f)    Overdose Of Oral Anticoagulants: This is the most important indication of vit K. Phytonadione (K1) is the preparation of choice, because it acts most rapidly; dose depends on the severity of hypo-prothrombinaemia (measured INR) and bleeding. Unnecessary high dose is to be avoided because it will render the patient unresponsive to oral anticoagulants for several days.

 

Severe: 10 mg i.m. followed by 5 mg 4 hourly; bleeding generally stops in 6–12 hours, but normal levels of coagulation factors are restored only after 24 hr. This dose of vit-K will block anticoagulant action for 7–10 days.

 

Moderate: 10 mg i.m. followed by 5 mg once or twice according to response.

 

Mild: Just omit a few doses of the anticoagulant.

 

g) Prolonged high dose salicylate therapy causes hypoprothrombinemia; vit K should be given prophylactically. If bleeding occurs—treat as for oral anticoagulants.

 

Toxicity

 

Rapid i.v. injection of emulsified vit K produces flushing, breathlessness, a sense of constriction in the chest, fall in BP; few deaths are on record. It is probably due to emulsion form of the preparation.

 

Menadione and its watersoluble derivatives can cause haemolysis in a dosedependent manner. Patients with G6PD deficiency and neonates are especially susceptible. In the newborn menadione or its salts can precipitate kernicterus:

 

·      by inducing haemolysis and increasing bilirubin load.

·      by competitively inhibiting glucuronidation of bilirubin. Glucuronide conjugation is, as such, inadequate in neonates.

 

Because of poor efficacy and higher toxicity, there is little justification to use menadione and its water-soluble salts for any indication.

 

Fibrinogen

 

The fibrinogen fraction of human plasma is employed to control bleeding in haemophilia, antihaemophilic globulin (AHG) deficiency and acute afibrinogenemic states; 0.5 g is infused i.v.

FIBRINAL 0.5 g/bottle for i.v. infusion.

 

Antihaemophilic Factor

 

It is concentrated human AHG prepared from pooled human plasma. It is indicated (along with human fibrinogen) in haemophilia and AHG deficiency. It is highly effective in controlling bleeding episodes, but action is shortlasting (1 to 2 days).

 

Dose: 5–10 U/kg by i.v. infusion, repeated 6–12 hourly.

 

FIBRINALH, ANTIHAEMOPHILIC FACTOR: 150 U or 200 U + fibrinogen 0.5 g/bottle for i.v. infusion.

 

Desmopressin

 

It releases factor VIII and von Willebrand’s factor from vascular endothelium and checks bleeding in haemophilia and von Willebrand’s disease.

 

Adrenochrome Monosemicarbazone

 

It is believed to reduce capillary fragility, control oozing from raw surfaces and prevent microvessel bleeding, e.g. epistaxis, haematuria, retinal haemorrhage, secondary haemorrhage from wounds, etc. Its efficacy is uncertain.

Dose: 1–5 mg oral, i.m.

 

STYPTOCHROME 3 mg/2 ml inj., STYPTOCID: 2 mg/2 ml inj; in CADISPERC, STYPTOCID 1 mg, 0.5 mg tab, with other ingredients.

 

Rutin

 

It is a plant glycoside claimed to reduce capillary bleeding. It has been used in a dose of 60 mg oral BD–TDS along with vit C which is believed to facilitate its action. Its efficacy is uncertain.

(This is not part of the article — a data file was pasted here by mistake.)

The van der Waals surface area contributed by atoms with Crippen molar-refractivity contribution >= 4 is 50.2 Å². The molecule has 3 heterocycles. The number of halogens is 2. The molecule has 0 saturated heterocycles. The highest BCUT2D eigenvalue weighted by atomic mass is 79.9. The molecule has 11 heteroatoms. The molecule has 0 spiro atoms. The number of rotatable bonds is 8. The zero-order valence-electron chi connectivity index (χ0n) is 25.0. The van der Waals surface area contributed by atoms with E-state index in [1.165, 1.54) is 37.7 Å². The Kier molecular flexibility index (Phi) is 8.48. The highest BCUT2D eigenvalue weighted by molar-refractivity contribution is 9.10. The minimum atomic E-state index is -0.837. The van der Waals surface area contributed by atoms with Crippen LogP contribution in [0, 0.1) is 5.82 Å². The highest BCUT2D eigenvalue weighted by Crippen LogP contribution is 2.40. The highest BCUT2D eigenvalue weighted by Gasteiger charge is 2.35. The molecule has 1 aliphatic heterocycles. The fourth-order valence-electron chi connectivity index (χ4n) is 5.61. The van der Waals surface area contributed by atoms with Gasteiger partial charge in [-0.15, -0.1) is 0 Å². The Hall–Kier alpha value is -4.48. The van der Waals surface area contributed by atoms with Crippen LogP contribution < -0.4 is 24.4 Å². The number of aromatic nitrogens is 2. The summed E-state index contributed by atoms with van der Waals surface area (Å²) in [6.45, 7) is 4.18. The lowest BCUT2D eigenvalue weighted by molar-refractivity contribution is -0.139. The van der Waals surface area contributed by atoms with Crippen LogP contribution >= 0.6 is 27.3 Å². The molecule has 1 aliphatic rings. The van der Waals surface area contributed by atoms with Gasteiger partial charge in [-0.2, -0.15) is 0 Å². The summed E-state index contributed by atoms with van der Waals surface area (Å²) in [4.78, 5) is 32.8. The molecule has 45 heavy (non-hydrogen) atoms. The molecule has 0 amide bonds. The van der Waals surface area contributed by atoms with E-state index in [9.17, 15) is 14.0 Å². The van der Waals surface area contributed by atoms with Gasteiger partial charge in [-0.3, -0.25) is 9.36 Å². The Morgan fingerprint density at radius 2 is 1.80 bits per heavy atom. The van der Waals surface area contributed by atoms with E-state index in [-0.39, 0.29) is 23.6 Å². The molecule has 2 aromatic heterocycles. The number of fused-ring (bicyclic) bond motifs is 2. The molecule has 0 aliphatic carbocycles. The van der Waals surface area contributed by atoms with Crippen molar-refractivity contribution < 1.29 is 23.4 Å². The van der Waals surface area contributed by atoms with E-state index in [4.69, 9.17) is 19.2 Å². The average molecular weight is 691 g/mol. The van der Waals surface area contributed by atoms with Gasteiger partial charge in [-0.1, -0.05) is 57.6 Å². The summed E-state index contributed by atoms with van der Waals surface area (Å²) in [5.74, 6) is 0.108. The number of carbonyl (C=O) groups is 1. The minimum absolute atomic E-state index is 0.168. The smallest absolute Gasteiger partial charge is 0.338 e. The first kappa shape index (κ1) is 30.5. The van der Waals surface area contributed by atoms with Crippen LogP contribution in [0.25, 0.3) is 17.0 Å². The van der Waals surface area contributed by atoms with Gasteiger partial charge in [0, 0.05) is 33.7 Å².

In CADISPERC 60 mg tab, in KERUTINC 100 mg tab, in STYPTOBION 100 mg tab, 200 mg/2 ml inj.

 

Ethamsylate

 

It reduces capillary bleeding when platelets are adequate; probably exerts anti-hyaluronidase action— improves capillary wall stability, but does not stabilize fibrin (not an antifibrinolytic). Ethamsylate has been used in the prevention and treatment of capillary bleeding in menorrhagia, after abortion, PPH, epistaxis, malena, hematuria and after tooth extraction, but efficacy is unsubstantiated. Side effects are nausea, rash, headache, and fall in BP (only after i.v. injection).

 

Dose: 250–500 mg TDS oral/i.v.; ETHAMSYL, DICYNENE, HEMSYL, K. STAT 250, 500 mg tabs; 250 mg/2 ml inj.

 

LOCAL HAEMOSTATICS (STYPTICS)

 

After injury to arterioles and other smaller blood vessels, normal haemostasis occurs successively by contraction of injured vessel wall (lasting few minutes), adhesion and aggregation of platelets to form a plug, formation of a blood clot, and finally in due course dissolution of the clot by fibrinolysis. External bleeding is usually stopped by manual pressure, cotton gauze pressure pack or by suturing. Control of bleeding may be aided by local haemostatics (styptics) that are substances used to stop bleeding from a local and approachable site. They are particularly effective on oozing surfaces, e.g. tooth socket, abrasions, etc. Absorbable materials like fibrin (prepared from human plasma and dryed as sheet or foam), gelatin foam, oxidized cellulose (as strips which can be cut and placed in the wound) provide a meshwork which activates the clotting mechanism and checks bleeding. Left in situ these materials are absorbed in 1–4 weeks and generally cause no foreign body reaction. Thrombin obtained from bovine plasma may be applied as dry powder or freshly prepared solution to the bleeding surface in haemophiliacs.

 

Vasoconstrictors like 0.1% Adr solution may be soaked in sterile cotton gauze and packed in the bleeding tooth socket or nose in case of epistaxis to check bleeding when spontaneous vasoconstriction is inadequate. Astringents such as tannic acid or metallic salts are occasionally applied for bleeding gums, bleeding piles, etc.

 

SCLEROSING AGENTS

 

These are irritants, cause inflammation, coagulation and ultimately fibrosis, when injected into haemorrhoids (piles) or varicose vein mass. They are used only for local injection.

 

1. Phenol (5%) in almond oil or peanut oil: 2–5 ml.

2. Ethanolamine oleate (5% in 25% glycerine and 2% benzyl alcohol): 1–5 ml inj.

3. Sod. tetradecyl sulfate (3% with benzyl alcohol 2%): 0.5–2 ml at each site. SETROL 2 ml inj.

4. Polidocanol (3% inj): 2 ml; ASKLEROL 2 ml inj.